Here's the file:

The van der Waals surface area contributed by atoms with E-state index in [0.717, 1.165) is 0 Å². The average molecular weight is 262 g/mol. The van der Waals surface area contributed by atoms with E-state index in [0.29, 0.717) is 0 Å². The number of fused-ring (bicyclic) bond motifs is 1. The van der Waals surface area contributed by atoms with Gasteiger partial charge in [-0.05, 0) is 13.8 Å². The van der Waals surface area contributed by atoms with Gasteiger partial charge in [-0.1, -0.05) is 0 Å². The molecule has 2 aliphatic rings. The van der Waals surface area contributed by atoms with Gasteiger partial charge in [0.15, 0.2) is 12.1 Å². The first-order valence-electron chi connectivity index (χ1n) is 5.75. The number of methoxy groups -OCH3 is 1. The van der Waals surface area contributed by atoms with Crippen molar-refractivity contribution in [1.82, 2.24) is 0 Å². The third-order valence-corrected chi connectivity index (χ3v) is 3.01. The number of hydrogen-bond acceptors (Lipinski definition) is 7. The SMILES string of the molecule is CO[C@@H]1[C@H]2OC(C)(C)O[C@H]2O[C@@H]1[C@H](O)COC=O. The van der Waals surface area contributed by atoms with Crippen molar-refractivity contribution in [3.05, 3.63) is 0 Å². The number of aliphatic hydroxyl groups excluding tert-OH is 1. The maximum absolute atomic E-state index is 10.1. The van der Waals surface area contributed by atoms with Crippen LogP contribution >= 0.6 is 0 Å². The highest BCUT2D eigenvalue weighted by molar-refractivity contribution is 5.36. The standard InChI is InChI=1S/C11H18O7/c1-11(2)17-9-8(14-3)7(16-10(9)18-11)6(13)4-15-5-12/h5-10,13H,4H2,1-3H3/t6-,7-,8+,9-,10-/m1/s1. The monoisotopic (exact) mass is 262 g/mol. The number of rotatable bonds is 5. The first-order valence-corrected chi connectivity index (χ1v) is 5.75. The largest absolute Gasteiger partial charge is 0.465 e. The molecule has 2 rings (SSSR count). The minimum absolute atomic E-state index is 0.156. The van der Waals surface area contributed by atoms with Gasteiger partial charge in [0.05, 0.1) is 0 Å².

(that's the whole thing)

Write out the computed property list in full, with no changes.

The van der Waals surface area contributed by atoms with E-state index in [0.717, 1.165) is 0 Å². The average molecular weight is 262 g/mol. The van der Waals surface area contributed by atoms with E-state index in [0.29, 0.717) is 0 Å². The number of fused-ring (bicyclic) bond motifs is 1. The van der Waals surface area contributed by atoms with Gasteiger partial charge in [-0.05, 0) is 13.8 Å². The van der Waals surface area contributed by atoms with Gasteiger partial charge in [-0.1, -0.05) is 0 Å². The molecule has 2 aliphatic rings. The van der Waals surface area contributed by atoms with Gasteiger partial charge in [0.15, 0.2) is 12.1 Å². The first-order valence-electron chi connectivity index (χ1n) is 5.75. The number of methoxy groups -OCH3 is 1. The van der Waals surface area contributed by atoms with Crippen molar-refractivity contribution in [1.82, 2.24) is 0 Å². The third-order valence-corrected chi connectivity index (χ3v) is 3.01. The number of hydrogen-bond acceptors (Lipinski definition) is 7. The SMILES string of the molecule is CO[C@@H]1[C@H]2OC(C)(C)O[C@H]2O[C@@H]1[C@H](O)COC=O. The van der Waals surface area contributed by atoms with Crippen molar-refractivity contribution in [3.05, 3.63) is 0 Å². The number of aliphatic hydroxyl groups excluding tert-OH is 1. The maximum absolute atomic E-state index is 10.1. The van der Waals surface area contributed by atoms with Crippen LogP contribution >= 0.6 is 0 Å². The highest BCUT2D eigenvalue weighted by molar-refractivity contribution is 5.36. The standard InChI is InChI=1S/C11H18O7/c1-11(2)17-9-8(14-3)7(16-10(9)18-11)6(13)4-15-5-12/h5-10,13H,4H2,1-3H3/t6-,7-,8+,9-,10-/m1/s1. The monoisotopic (exact) mass is 262 g/mol. The number of rotatable bonds is 5. The first-order valence-corrected chi connectivity index (χ1v) is 5.75. The largest absolute Gasteiger partial charge is 0.465 e. The molecule has 2 rings (SSSR count). The minimum absolute atomic E-state index is 0.156. The van der Waals surface area contributed by atoms with Gasteiger partial charge in [0.05, 0.1) is 0 Å².